Solicitor fooled by ‘bogus’ lawyer allowed firm to be used for fraud
A solicitor who was hoodwinked by a bogus employee, resulting in the dissipation of over £1m of client money, has been struck off by the Solicitors Disciplinary Tribunal and ordered to pay £15,000 in costs.
Johnbosco Eberechuckwu Onyeme, admitted in 2004, hired ‘Solicitor A’ after she called and offered to do conveyancing work for his one-man practice, World Secure Solicitors Limited. According to the tribunal judgment, Onyeme had never met Solicitor A but knew her practice area was crime, rather than conveyancing. He obtained a copy of her practising certificate, driving licence and a utility bill, but did not ask for a CV or references.
The respondent asserted that it was ‘commonplace in the black community to hire a solicitor if it can be shown that there is a practising certificate and the person can earn fees for the firm.’
Solicitor A, who had stolen the identity of a genuine solicitor according to the Solicitors Regulation Authority, subsequently became ‘knowingly involved in fraudulent transactions’. The SRA alleged that over the course of two property transaction a total of £1.2m was transferred from the client account to third parties who were not entitled to the funds.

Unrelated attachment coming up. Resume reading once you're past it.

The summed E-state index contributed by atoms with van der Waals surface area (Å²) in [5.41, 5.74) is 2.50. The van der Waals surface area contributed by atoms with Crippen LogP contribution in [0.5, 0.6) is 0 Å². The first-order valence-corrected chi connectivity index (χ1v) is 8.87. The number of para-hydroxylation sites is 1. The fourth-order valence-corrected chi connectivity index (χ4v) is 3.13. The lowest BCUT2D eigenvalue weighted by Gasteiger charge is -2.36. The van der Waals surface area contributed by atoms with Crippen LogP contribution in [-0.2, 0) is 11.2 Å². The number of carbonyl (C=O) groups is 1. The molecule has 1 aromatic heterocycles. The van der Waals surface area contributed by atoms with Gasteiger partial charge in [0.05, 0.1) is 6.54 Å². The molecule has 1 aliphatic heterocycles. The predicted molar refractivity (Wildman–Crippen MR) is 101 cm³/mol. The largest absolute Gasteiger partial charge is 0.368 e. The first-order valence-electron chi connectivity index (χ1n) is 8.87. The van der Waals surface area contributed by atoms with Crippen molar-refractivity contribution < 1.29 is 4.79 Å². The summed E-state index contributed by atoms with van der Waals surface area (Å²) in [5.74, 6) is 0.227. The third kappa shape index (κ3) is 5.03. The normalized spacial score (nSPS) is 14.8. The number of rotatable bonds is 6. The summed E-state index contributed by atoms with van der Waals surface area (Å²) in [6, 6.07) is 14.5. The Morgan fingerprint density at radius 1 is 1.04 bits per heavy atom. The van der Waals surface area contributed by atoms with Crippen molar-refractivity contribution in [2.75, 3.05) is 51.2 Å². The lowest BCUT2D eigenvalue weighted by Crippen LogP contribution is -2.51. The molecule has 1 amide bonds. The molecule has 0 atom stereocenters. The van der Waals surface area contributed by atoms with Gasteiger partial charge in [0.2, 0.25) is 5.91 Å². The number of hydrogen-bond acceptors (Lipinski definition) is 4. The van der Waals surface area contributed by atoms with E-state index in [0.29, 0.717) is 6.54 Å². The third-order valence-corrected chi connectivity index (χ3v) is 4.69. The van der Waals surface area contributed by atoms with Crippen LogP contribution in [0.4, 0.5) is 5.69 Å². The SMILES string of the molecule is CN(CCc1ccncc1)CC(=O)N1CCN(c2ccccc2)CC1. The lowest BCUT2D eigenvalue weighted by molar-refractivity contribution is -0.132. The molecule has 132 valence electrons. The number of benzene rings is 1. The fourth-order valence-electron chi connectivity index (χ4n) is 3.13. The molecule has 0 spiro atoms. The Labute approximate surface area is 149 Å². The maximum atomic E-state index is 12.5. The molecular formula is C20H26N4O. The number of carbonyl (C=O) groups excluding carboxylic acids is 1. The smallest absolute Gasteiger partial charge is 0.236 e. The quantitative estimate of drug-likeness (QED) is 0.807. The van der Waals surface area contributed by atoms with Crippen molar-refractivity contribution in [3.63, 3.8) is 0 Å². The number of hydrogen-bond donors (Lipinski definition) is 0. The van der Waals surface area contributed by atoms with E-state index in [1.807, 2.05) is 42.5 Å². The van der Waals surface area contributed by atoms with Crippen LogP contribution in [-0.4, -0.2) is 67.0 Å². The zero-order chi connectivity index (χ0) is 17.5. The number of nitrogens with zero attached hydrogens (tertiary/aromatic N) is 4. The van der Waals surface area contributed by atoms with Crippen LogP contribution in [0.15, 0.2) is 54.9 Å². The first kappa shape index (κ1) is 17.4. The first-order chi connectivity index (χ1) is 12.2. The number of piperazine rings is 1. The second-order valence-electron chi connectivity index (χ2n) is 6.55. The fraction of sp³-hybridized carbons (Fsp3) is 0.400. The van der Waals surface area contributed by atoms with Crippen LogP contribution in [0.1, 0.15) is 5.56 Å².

The SRA also alleged that Onyeme failed to maintain client ledgers and, in relation to two further transactions, authorised the transfer of sums received into the firm’s client account in the absence of any evidence that there was a genuine underlying transaction.
The tribunal found that Onyeme was ‘in some respects a victim’ but had ‘by his failures, allowed Solicitor A to perpetrate the frauds through his firm’.
The tribunal said:
‘He had allowed himself and the firm to be manipulated resulting in the misappropriation of client monies. He had acted with manifest incompetence in relation to some payments of client monies to people who were not entitled to it. He had been completely reckless in relation to payments on Property 3 and Property 4 to people who had absolutely no right to that money.’
It stressed, however, that Onyeme had believed that the transactions were genuine and legitimate, and that he had not acted dishonestly.
The tribunal ordered that Onyeme be struck off the roll of solicitors and pay costs of £15,000.
Kindly shared by The Law Society Gazette